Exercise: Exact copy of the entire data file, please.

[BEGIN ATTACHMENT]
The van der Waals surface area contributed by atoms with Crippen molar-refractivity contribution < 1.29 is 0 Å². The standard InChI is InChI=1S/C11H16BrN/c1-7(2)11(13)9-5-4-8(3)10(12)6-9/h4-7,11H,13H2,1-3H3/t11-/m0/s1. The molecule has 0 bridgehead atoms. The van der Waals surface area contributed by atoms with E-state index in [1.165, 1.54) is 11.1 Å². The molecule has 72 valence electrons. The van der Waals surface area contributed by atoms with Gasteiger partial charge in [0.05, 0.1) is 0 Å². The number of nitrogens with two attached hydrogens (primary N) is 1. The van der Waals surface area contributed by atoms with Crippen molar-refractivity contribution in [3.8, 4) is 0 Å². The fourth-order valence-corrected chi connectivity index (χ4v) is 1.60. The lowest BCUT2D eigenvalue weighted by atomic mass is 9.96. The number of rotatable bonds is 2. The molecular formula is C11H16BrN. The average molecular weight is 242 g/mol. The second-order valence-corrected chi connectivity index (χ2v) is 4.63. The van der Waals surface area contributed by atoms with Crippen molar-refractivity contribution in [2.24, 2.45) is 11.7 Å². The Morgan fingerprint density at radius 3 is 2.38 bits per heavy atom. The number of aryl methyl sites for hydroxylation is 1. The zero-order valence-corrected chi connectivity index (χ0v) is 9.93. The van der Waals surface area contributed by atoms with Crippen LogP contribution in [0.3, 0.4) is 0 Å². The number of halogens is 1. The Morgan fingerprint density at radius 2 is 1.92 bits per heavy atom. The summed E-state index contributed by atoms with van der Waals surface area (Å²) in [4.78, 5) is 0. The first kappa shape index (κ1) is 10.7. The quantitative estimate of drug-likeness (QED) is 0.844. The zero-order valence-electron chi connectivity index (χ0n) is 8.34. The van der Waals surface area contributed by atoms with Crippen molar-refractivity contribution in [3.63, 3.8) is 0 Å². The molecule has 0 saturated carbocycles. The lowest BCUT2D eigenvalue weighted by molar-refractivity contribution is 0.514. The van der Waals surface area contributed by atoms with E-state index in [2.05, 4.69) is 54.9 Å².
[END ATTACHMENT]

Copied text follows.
The van der Waals surface area contributed by atoms with Crippen molar-refractivity contribution < 1.29 is 0 Å². The standard InChI is InChI=1S/C11H16BrN/c1-7(2)11(13)9-5-4-8(3)10(12)6-9/h4-7,11H,13H2,1-3H3/t11-/m0/s1. The molecule has 0 bridgehead atoms. The van der Waals surface area contributed by atoms with E-state index in [1.165, 1.54) is 11.1 Å². The molecule has 72 valence electrons. The van der Waals surface area contributed by atoms with Gasteiger partial charge in [0.05, 0.1) is 0 Å². The number of nitrogens with two attached hydrogens (primary N) is 1. The van der Waals surface area contributed by atoms with Crippen molar-refractivity contribution in [3.8, 4) is 0 Å². The fourth-order valence-corrected chi connectivity index (χ4v) is 1.60. The lowest BCUT2D eigenvalue weighted by atomic mass is 9.96. The number of rotatable bonds is 2. The molecular formula is C11H16BrN. The average molecular weight is 242 g/mol. The second-order valence-corrected chi connectivity index (χ2v) is 4.63. The van der Waals surface area contributed by atoms with Crippen molar-refractivity contribution in [2.24, 2.45) is 11.7 Å². The Morgan fingerprint density at radius 3 is 2.38 bits per heavy atom. The number of aryl methyl sites for hydroxylation is 1. The zero-order valence-corrected chi connectivity index (χ0v) is 9.93. The van der Waals surface area contributed by atoms with Crippen LogP contribution in [0.3, 0.4) is 0 Å². The number of halogens is 1. The Morgan fingerprint density at radius 2 is 1.92 bits per heavy atom. The summed E-state index contributed by atoms with van der Waals surface area (Å²) in [4.78, 5) is 0. The first kappa shape index (κ1) is 10.7. The quantitative estimate of drug-likeness (QED) is 0.844. The zero-order valence-electron chi connectivity index (χ0n) is 8.34. The van der Waals surface area contributed by atoms with Crippen molar-refractivity contribution in [3.63, 3.8) is 0 Å². The molecule has 0 saturated carbocycles. The lowest BCUT2D eigenvalue weighted by molar-refractivity contribution is 0.514. The van der Waals surface area contributed by atoms with E-state index in [2.05, 4.69) is 54.9 Å².